The provider directory of the Gay and Lesbian Medical Association is the most comprehensive resource for finding transgender-friendly doctors. Access it at GLMA.org by following the link to "find a provider." These providers have indicated an interest in treating LGBT patients and expertise in the field. The World Professional Association for Transgender Health also has a useful online provider directory at WPATH.org.
In addition, local physician recommen-dations are generally available from behavioral health counselors and therapists who treat transgender patients. These therapists will usually be aware of local physicians who will provide this treatment. An extensive list of these therapists is at DrBecky.com/therapists.html.
Being transgender-friendly includes educating office staff about the transition process so the patient can be addressed by the desired name and pronouns. Many transgender people feel unwelcome in a provider's office due to negative encounters with staff. A medical history form that allows a patient to designate "transgender" or "transsexual" as a modifier for the sex designation may help relieve the patient's anxiety.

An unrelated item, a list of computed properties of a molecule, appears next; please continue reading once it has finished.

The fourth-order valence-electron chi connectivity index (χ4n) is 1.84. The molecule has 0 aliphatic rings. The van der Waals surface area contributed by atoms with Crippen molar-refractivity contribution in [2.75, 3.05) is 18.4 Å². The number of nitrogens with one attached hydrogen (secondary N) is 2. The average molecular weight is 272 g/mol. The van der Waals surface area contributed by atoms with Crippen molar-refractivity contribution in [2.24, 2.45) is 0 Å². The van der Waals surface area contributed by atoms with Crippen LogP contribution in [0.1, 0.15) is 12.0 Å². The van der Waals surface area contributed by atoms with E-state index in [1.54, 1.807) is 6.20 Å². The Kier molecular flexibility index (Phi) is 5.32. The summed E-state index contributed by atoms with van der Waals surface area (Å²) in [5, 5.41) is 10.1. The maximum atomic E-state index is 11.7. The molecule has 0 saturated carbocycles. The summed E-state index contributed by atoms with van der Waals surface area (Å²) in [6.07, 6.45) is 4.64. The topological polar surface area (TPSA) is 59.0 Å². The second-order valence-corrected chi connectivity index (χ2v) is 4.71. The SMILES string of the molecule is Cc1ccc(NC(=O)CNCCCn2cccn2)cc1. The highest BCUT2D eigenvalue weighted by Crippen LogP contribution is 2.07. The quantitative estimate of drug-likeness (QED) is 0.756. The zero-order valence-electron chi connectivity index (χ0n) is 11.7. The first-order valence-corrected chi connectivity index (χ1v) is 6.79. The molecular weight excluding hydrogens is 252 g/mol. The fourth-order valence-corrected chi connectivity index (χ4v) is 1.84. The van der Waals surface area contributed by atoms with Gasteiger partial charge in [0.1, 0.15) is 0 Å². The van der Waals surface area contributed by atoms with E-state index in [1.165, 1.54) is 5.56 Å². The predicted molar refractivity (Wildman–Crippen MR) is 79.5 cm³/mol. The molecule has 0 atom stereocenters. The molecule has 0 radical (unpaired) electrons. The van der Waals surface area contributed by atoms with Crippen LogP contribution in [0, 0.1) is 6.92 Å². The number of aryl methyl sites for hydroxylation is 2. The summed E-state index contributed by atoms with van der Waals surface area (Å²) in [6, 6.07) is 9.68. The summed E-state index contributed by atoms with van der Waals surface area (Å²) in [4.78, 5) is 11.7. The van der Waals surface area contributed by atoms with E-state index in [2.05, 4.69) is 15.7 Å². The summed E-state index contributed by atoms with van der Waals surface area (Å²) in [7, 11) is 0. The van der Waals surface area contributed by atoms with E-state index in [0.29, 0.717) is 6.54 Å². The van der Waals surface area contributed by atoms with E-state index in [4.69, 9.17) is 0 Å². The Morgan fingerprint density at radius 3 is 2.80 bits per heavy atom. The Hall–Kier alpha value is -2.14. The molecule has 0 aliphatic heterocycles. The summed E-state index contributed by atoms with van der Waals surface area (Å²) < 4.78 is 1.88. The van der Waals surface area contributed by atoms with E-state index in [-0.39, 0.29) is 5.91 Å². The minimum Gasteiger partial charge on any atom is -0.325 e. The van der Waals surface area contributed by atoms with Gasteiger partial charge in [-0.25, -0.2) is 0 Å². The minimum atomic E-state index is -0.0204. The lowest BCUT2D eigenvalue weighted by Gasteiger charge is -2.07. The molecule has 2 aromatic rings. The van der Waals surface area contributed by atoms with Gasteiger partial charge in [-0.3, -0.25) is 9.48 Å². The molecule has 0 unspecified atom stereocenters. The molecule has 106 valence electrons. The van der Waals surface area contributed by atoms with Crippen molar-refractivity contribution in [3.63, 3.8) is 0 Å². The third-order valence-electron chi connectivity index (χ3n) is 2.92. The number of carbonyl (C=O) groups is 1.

Patients who are under medical treatment related to gender transition will want to talk to their provider about hormones: the drugs, doses, and routes of administration; the expected benefits; the potential risks; and the clinical evaluations needed before and during treatment. It is important to evaluate any remaining organs pertinent to the patient's birth sex, including breasts, ovaries, uterus, and vagina in people transitioning to male, and prostate, penis, and testes in those transitioning to female.
Many studies have shown that the completion of transition, which may or may not involve surgery, produces positive outcomes in social adjustment, economic viability, and overall well-being and satisfaction. While medical therapy continues after transition, it is but one part of the patient's overall health management.